On March 19, 2003, the OPR filed an administrative complaint against Plaintiff alleging that: (1) Plaintiff had signed, as the preparer, federal income tax returns that were clearly frivolous in violation of 31 C.F.R. § 10.34; (2) Plaintiff had failed to exercise due diligence in advising taxpayers of positions that had no basis in law or fact in violation of 31 C.F.R. §§ 10.22, et seq.; and (3) Plaintiff had engaged in disreputable conduct by knowingly, recklessly, or through gross negligence providing false opinions to taxpayers in violation of 31 C.F.R. §§ 10.51, et seq. (AR at DJ0077780.) On April 30, 2003, Plaintiff filed an answer, wherein he admitted: (1) to engaging in federal tax practice before the IRS; (2) that he had advised a taxpayer that the taxpayer would not be subject to federal tax liability, as the Sixteenth Amendment was not properly ratified; (3) that he had advised taxpayers that they would not be liable for federal tax as Internal Revenue Code ("IRC") §§ 861-865 and its derivative regulations defined source of income as to exclude the taxpayers' income; and (4) that he had signed as the preparer for a taxpayer's forms, submitted to the IRS, claiming that the taxpayer was not liable for federal tax based on the IRC §§ 861-865 definition. (Id. at DJ00788.) Further, Plaintiff answered that he was entitled to an affirmative defense based on extensive research into the tax code and that, at the time of the signing and advising, no published source held that the IRC §§ 861-865 definition interpretation was incorrect. (Id.) On August 8, 2003, the OPR filed an amended complaint incorporating all allegations put forth in the initial complaint, but adding allegations that Plaintiff further violated 10 C.F.R. § 10.50 by failing to file federal income tax returns for years 1999-2002. (Id. at DJ00998-1000.) On October 29, 2003, Plaintiff filed an amended answer incorporating all answers and affirmative defenses set forth in his prior answer and denying the new allegations in the amended complaint. (Id. at DJ01254-56.)

On October 31, 2003, the OPR moved for summary judgment. (AR at DJ00001-53.) Plaintiff filed a timely opposition to the motion. (Id. at DJ00160-90.) On November 23, 2003, the ALJ granted summary judgment for the OPR and held that Plaintiff had committed the misconduct stated in the complaint and that sanctions were warranted. (Id. at DJ00342.) On December 1, 2003, the ALJ held an evidentiary hearing on sanctions. (Id. at DJ00065.) Counsel for both parties were present at the hearing. (Id. at DJ00064.) On December 23, 2003, the ALJ issued his decision, disbarring Plaintiff for willfully failing to follow the Circular 230 regulations in violation of 31 C.F.R. § 10.50. (Id. at DJ00547-48.)

On January 23, 2004, Plaintiff appealed the ALJ's decision to the Secretary of the Treasury. (AR at DJ02195-2244.)3 On June 25, 2004, the Secretary of the Treasury issued its opinion: (1) affirming the ALJ's findings with respect to the charges for advising frivolous tax positions lodged in the initial complaint; (2) vacating, without remand and without prejudice, the ALJ's findings with respect to the charges for failure to file tax returns first made in the amended complaint; and (3) affirming, on the basis of the charges in the initial complaint, and adopting the ALJ's decision to disbar Plaintiff. (Id. at DJ01846-1949.)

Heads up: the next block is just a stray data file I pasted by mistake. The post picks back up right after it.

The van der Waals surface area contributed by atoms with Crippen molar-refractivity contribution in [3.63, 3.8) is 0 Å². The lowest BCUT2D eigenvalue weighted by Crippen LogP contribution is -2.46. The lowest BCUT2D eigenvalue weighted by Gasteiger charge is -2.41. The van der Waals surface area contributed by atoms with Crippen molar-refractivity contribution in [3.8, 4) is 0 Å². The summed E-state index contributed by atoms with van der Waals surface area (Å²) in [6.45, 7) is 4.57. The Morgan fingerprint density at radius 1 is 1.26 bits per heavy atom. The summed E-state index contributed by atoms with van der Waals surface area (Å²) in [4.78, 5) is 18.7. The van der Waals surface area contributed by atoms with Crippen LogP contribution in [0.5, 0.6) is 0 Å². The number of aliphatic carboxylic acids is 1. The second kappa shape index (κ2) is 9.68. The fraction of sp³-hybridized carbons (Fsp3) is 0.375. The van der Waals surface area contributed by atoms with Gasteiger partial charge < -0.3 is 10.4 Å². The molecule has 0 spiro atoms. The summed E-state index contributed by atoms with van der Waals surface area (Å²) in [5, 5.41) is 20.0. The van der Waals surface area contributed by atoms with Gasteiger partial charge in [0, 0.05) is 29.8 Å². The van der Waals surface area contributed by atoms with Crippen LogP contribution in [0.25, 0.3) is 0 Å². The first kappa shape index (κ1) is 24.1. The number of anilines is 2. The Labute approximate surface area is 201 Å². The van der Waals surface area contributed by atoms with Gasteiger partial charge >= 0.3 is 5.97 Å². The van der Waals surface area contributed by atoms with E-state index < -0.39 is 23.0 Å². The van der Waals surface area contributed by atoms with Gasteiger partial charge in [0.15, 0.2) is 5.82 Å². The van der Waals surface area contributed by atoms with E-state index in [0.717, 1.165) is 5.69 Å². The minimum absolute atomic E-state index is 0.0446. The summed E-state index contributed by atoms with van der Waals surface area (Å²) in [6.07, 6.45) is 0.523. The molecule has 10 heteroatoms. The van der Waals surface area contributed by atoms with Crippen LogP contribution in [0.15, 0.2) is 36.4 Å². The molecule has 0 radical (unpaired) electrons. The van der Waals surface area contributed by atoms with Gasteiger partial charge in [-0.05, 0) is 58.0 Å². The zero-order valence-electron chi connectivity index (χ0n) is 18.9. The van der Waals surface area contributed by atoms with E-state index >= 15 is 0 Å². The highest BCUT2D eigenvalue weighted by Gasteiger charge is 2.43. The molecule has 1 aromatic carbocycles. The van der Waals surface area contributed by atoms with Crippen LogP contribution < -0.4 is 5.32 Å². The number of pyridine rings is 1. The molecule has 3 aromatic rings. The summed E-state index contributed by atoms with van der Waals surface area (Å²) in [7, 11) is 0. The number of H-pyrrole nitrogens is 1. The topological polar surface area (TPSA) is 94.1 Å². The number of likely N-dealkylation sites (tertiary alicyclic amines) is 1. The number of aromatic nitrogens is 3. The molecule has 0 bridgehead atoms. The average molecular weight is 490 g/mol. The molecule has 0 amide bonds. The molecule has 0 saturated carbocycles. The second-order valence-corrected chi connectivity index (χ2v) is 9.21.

On June 24, 2010, Plaintiff filed a Complaint appealing the final administrative decision by the Secretary of the Treasury pursuant to the Administrative Procedure Act, 5 U.S.C. §§ 702, 704, on the grounds that: (1) the decision to disbar Plaintiff was arbitrary, capricious, an abuse of discretion, and not supported by evidence; and (2) Plaintiff was deprived of due process in his administrative disbarment proceedings by the ALJ's denial of discovery, confrontation, or admission of evidence in Plaintiff's defense. (Docket Item No. 1 at 4.)


III. STANDARDS

Summary judgment is proper if "the movant shows that there is no genuine dispute as to any material fact and the movant is entitled to judgment as a matter of law." Fed. R. Civ. P. 56(a). The purpose of summary judgment "is to isolate and dispose of factually unsupported claims or defenses." Celotex v. Catrett, 477 U.S. 317, 323-24 (1986). "In a case involving review of a final agency action under the [APA], 5 U.S.C. § 706, however, the standard set forth in Rule 56(c) does not apply because of the limited role of a court in reviewing the administrative record." Sierra Club v. Mainella, 459 F. Supp. 2d 76, 89 (D.D.C. 2006). In an action for review of administrative action pursuant to the APA, "the function of the district court is to determine whether or not as a matter of law the evidence in the administrative record permitted the agency to make the decision it did." Occidental Eng'g Co. v. Immigration and Naturalization Svc., 753 F.2d 766, 769-70 (9th Cir. 1985); see also Northwest Motorcycle Ass'n v. United States Dep't of Agriculture, 18 F.3d 1468, 1472 (9th Cir. 1994) ("[T]he court's review is limited to the administrative record."). Specifically, the reviewing court may set aside the judgment of an administrative action should it find the decision to be: (1) "arbitrary, capricious, an abuse of discretion, or otherwise not in accordance with law"; (2) "contrary to constitutional right, power, privilege, or immunity"; (3) "in excess of statutory jurisdiction, authority, or limitations, or short of statutory right"; (4) "without observance of procedure required by law"; (5) "unsupported by substantial evidence in a case . . ."; or (6) "unwarranted by the facts to the extent that the facts are subject to a trial de novo by the reviewing court." 5 U.S.C. § 706. "Summary judgment thus serves as the mechanism for deciding, as a matter of law, whether the agency action is supported by the administrative record and otherwise consistent with the APA standard of review." Sierra Club, 459 F. Supp. 2d at 90.


IV. DISCUSSION